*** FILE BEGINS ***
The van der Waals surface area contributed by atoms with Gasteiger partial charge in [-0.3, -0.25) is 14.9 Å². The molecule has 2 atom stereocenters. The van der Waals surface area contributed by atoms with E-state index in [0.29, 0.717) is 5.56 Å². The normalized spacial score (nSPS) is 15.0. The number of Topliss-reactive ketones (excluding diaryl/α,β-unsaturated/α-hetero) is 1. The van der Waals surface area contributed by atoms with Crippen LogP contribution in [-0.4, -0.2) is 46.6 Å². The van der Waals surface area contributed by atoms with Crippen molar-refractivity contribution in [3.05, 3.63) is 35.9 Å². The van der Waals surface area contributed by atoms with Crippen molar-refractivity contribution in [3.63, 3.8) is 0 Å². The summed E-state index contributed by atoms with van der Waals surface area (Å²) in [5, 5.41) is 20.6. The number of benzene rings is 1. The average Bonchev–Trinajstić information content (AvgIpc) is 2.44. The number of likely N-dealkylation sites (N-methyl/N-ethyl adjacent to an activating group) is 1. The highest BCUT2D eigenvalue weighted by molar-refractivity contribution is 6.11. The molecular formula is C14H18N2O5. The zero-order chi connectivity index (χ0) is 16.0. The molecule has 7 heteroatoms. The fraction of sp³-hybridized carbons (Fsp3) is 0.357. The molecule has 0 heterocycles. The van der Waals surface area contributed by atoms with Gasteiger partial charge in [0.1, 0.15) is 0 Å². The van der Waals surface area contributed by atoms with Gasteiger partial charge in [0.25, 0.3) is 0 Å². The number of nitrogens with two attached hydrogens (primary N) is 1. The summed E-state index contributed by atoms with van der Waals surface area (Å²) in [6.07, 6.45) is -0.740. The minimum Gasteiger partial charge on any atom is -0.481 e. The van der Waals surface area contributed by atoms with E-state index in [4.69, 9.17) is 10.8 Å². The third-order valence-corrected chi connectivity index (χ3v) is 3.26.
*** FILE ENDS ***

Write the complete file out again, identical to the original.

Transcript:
The van der Waals surface area contributed by atoms with Gasteiger partial charge in [-0.3, -0.25) is 14.9 Å². The molecule has 2 atom stereocenters. The van der Waals surface area contributed by atoms with E-state index in [0.29, 0.717) is 5.56 Å². The normalized spacial score (nSPS) is 15.0. The number of Topliss-reactive ketones (excluding diaryl/α,β-unsaturated/α-hetero) is 1. The van der Waals surface area contributed by atoms with Crippen LogP contribution in [-0.4, -0.2) is 46.6 Å². The van der Waals surface area contributed by atoms with Crippen molar-refractivity contribution in [3.05, 3.63) is 35.9 Å². The van der Waals surface area contributed by atoms with Crippen molar-refractivity contribution in [3.63, 3.8) is 0 Å². The summed E-state index contributed by atoms with van der Waals surface area (Å²) in [5, 5.41) is 20.6. The number of benzene rings is 1. The average Bonchev–Trinajstić information content (AvgIpc) is 2.44. The number of likely N-dealkylation sites (N-methyl/N-ethyl adjacent to an activating group) is 1. The highest BCUT2D eigenvalue weighted by molar-refractivity contribution is 6.11. The molecular formula is C14H18N2O5. The zero-order chi connectivity index (χ0) is 16.0. The molecule has 7 heteroatoms. The fraction of sp³-hybridized carbons (Fsp3) is 0.357. The molecule has 0 heterocycles. The van der Waals surface area contributed by atoms with Gasteiger partial charge in [0.1, 0.15) is 0 Å². The van der Waals surface area contributed by atoms with Gasteiger partial charge in [0.25, 0.3) is 0 Å². The number of nitrogens with two attached hydrogens (primary N) is 1. The summed E-state index contributed by atoms with van der Waals surface area (Å²) in [6.07, 6.45) is -0.740. The minimum Gasteiger partial charge on any atom is -0.481 e. The van der Waals surface area contributed by atoms with E-state index in [4.69, 9.17) is 10.8 Å². The third-order valence-corrected chi connectivity index (χ3v) is 3.26.